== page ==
Friday 27 March 2015

Alteration & Adaptation Cami 1: Wide shoulder adjustment

Aloha! Happy Friday everyone!

Well, I'm back to clothing and sewing and stuff. The past week has consisted of plans for the future, mixed with catching up on any of the things I may have lost track of during the madness of the last six weeks. Paul and I have been on the radio which was brilliant, though the 6am Saturday start two weeks in a row wasn't massively ideal. There are also some exciting plans in the pipeline, which I've been trying to keep track of and make sure I don't drop anything, there are so many things I want to do, I don't want to forget something!

No more episodes to review unfortunately, but I've been doing lots of sewing in the meantime, and am planning to do some more in depth posts on my process for sewing. I often find a pattern that has an element that I'm interested in, make adjustments to the fit so that it is spot on and then use that base pattern to make lots of different variations.

I want to show you how to do this from beginning to end. There will be gaps for light outfit posts in between as I don't know about you but sometimes I skip the heavy stuff thinking I'll go back to it when I need it so please feel free to do the same if you don't need this right now. But I thought I'd put my two pennies worth in to the pot on adjustment and adapting.

The first of which I'm doing today. Past readers of the blog may remember my first iteration of the Pauline Alice Cami dress, the Zig Zag Cami. The dress, although fantastically bright and much worn, does have some issues.

The armholes are a little tight, with the shoulder seams too narrow, not hitting the edge of my shoulder. The arms were also a little tight, you can see the wrinkles caused by this tightness across the arms in the picture above. Also, look how awesome the garden was in the Summer! I can't wait to get back into the garden properly again.

So it was time to do some adjustments! I decided to make a shirt, to test these changes, and to fill a hole in the wardrobe. I began by making a wide shoulder adjustment on to the bodice pieces, to ensure that the shoulder seam of the bodice would hit exactly on the edge of my shoulder. You can read fully about the process here. You can see a visual representation of the process below:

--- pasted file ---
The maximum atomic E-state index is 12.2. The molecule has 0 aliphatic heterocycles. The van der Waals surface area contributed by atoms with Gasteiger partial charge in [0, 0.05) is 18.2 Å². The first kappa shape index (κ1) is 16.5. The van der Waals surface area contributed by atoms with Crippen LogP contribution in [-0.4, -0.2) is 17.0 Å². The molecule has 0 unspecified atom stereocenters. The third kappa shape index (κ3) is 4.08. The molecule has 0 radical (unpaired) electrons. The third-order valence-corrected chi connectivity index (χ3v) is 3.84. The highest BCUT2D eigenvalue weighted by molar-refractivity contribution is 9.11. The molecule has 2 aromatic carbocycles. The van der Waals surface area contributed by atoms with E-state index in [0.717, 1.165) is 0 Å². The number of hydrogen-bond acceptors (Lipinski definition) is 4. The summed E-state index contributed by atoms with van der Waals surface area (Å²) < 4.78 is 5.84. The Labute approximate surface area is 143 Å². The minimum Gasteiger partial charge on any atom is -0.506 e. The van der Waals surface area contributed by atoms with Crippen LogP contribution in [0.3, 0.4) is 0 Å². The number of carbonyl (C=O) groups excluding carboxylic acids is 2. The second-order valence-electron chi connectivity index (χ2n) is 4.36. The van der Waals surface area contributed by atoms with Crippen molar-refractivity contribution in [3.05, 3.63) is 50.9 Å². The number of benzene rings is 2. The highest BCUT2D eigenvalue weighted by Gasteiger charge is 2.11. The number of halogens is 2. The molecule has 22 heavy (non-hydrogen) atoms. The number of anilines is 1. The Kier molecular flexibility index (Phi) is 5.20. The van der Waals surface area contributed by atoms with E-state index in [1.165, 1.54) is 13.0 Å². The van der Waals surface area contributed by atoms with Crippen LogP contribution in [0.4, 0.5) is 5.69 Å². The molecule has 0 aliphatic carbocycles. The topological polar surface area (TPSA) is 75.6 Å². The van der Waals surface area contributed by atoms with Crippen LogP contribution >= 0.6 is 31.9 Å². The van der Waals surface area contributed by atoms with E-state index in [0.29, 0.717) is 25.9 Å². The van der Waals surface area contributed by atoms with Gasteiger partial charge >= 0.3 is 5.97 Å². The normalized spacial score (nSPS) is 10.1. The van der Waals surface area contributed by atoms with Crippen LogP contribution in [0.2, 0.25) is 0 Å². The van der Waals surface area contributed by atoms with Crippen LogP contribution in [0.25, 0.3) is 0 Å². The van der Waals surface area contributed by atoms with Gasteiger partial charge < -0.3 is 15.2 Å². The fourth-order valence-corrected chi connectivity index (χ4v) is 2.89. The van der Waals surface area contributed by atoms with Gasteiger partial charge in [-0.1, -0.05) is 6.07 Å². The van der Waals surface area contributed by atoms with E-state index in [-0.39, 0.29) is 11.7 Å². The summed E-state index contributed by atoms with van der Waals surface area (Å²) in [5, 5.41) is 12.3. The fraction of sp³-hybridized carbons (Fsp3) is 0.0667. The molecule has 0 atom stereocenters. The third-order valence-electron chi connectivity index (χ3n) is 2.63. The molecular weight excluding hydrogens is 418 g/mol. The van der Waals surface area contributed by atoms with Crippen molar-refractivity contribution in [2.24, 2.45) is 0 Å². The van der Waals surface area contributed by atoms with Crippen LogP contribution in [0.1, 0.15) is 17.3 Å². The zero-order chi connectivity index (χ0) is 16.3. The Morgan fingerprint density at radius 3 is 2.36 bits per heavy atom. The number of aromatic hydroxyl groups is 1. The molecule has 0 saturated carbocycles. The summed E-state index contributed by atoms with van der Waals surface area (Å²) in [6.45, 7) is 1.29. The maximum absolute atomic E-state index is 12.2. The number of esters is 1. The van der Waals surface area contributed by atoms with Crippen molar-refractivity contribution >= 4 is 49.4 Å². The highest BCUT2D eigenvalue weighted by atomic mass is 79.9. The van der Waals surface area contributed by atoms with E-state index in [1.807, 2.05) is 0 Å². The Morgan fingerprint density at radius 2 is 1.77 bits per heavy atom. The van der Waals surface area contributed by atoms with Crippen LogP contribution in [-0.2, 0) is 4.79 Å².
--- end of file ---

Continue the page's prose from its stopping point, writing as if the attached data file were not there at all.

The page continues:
1.  To begin, start by drawing the seam allowances on to the bodice pieces

2.  Then draw on one line from the centre of the shoulder line down to the arm hole, stopping at the seam allowance. Follow this by marking a line from the corner of the armhole down to your new line

3.  Cut along both lines, making sure that you don't cut entirely through, so that the pieces can pivot as you can see above. In order to make the longer line pivot, snip horizontally in the seam allowance to the end point, again ensuring that you don't cut all the way through.

4.  Pivot these pieces to reflect the amount that you would like to widen the shoulder by, making sure that the lines match up along the top, and then re-trace.

I'll pause here, as I don't want to swamp you with too much information for a Friday, I mean it's quite obviously Pub o'clock.... what do you mean you're not going to the pub? Bath and knitting is it? Well, each to their own!

This weekend I will be stitching some more Spring clothes, I'm on a complete Washi kick, so that will be the pattern that I tackle next with regards adaptation. Also, if there are any techniques you would like to learn more about please feel free to leave a comment and I'll try to cover it in one of these posts.

Happy Friday!

Bit of a disclaimer: I will be writing about the adjustments I have made to garments as these are the ones I am currently most familiar with. Therefore, unfortunately I have not been able to cover the corresponding narrow shoulder adjustment for those people where the shoulder seam falls off the edge of the shoulder. However, there are so many resources out there, and I will always try and point you in the right direction where possible. 


  1. Very cute dress! :) I love the fabric

  2. The dress looks lovely, but it's always a great feeling to be able to make the pattern fit perfectly! Great tutorial and can't wait to hear your plans P x

    1. Thanks very much Pam, it's always difficult to try and write down such a visual thing, but hopefully it will be of some use :-)



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